The Art of the Knot: Windsor KnotSteps on how to tie a WINDSOR KNOT
1. Lift your collar and rest your tie on your neck with the thicker blade (A) on your dominant hand 1 foot longer than the slimmer blade (B).
2. Cross the A over the front of B.
3. Put A up and between the neck loop and pull down towards your non-dominant hand.
4. On you non dominant side, pull A around from the back and out towards your dominant hand once again, creating a loop. Tighten the loop.
5. Pull A behind B, where the knot is being created. Tighten the loop created
6. Pull A over the tie hanging around the neck of your dominant-hand side, just above the knot.
7. Pull A away from the loop without twisting the blade.
8. Bring A around the front of the loops created
9. Bring A up and between
10. Bring down A and push it through the front loop. Pull down while pulling on B. Tighten the knot while pinching the bottom part of the triangle. While doing this, push the knot up and pulling down B. To make a dimple, simply press your index down in the center of the tie hanging down as you pull down A and B.
11. Tuck B side in the loop behind A and drop your collar. Do any necessary adjusting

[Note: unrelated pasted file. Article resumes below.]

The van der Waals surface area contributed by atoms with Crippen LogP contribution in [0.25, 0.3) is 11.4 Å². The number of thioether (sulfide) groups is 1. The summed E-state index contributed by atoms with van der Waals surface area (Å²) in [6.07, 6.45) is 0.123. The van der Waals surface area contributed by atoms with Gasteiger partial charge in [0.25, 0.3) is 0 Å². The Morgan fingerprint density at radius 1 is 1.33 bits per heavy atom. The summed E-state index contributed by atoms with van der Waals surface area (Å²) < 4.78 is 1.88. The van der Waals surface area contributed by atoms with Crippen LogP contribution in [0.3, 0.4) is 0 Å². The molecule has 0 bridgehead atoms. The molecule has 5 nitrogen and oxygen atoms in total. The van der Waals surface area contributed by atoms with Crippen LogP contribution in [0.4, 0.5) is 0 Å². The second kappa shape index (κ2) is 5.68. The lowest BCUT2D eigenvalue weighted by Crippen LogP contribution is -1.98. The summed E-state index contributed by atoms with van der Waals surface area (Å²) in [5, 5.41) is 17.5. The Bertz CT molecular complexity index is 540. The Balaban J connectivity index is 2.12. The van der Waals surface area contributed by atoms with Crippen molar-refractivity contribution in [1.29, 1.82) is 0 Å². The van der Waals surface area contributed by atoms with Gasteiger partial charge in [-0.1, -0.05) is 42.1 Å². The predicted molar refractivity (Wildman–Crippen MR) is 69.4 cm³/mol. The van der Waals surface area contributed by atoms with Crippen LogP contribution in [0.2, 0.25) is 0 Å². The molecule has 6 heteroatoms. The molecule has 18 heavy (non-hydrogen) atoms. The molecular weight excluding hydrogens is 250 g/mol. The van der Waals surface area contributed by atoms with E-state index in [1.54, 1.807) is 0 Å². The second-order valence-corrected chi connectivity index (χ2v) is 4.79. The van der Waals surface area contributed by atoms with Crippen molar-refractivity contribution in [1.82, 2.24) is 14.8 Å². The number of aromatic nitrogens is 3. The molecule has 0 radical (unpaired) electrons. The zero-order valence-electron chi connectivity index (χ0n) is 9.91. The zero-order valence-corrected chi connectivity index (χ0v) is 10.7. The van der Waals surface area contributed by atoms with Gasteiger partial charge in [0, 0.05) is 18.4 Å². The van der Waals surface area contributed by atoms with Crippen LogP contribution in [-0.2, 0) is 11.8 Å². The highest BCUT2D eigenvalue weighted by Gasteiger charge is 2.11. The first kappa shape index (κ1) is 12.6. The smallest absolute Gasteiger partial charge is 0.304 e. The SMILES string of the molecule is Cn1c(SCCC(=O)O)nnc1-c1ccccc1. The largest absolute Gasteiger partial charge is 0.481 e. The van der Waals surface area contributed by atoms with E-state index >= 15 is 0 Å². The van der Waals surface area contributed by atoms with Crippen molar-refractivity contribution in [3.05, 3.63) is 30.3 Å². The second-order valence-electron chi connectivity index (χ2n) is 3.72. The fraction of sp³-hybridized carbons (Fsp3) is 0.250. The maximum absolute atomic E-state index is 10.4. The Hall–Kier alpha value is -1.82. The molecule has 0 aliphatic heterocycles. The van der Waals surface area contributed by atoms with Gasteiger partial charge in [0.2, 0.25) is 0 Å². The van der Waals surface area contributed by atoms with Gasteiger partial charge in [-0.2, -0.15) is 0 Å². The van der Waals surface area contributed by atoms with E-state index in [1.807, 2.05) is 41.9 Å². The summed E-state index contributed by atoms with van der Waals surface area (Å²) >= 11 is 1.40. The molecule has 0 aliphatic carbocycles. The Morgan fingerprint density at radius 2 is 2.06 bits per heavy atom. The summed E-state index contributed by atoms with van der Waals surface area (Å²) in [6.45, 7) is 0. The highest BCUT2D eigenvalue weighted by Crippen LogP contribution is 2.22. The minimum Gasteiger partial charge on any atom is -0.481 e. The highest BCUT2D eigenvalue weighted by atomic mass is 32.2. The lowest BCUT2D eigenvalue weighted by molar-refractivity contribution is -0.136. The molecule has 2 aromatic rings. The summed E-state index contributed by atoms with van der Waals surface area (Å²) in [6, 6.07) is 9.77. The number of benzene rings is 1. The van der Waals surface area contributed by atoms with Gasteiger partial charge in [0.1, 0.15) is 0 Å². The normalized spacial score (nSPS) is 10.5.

The Windsor knot is popularized by the Duke of Windsor who was believed to have never used the Windsor knot. The Duke only used a four-in-hand knot but with thicker and wider cloth to emulate the Windsor knot. Contrary to popular belief, the Windsor knot was named after his grandfather, Edward the VII.
The Windsor knot is one of the most complicated knots to do. This knot projects confidence because of its bulbous, triangular and symmetrical shape. If done correctly, the lower end of the triangle should stick out away from the shirt.
Today, the Windsor knot is one of the most commonly used knots and is quite exclusive with its use. The Windsor knot is used most for business, political and formal functions. Its confident look also makes it ideal for job interviews.
Ties with thick material are not ideal for the Windsor knot because you will end up with an excessively large knot. The Windsor knot is not ideal with vertically challenged individuals (short people for short) because the bulbous knot will be disproportionate with a short body. However, a short person can pull off the Windsor knot with a very slim tie. The Windsor knot is better suited with wide-collared or spread-collared shirts.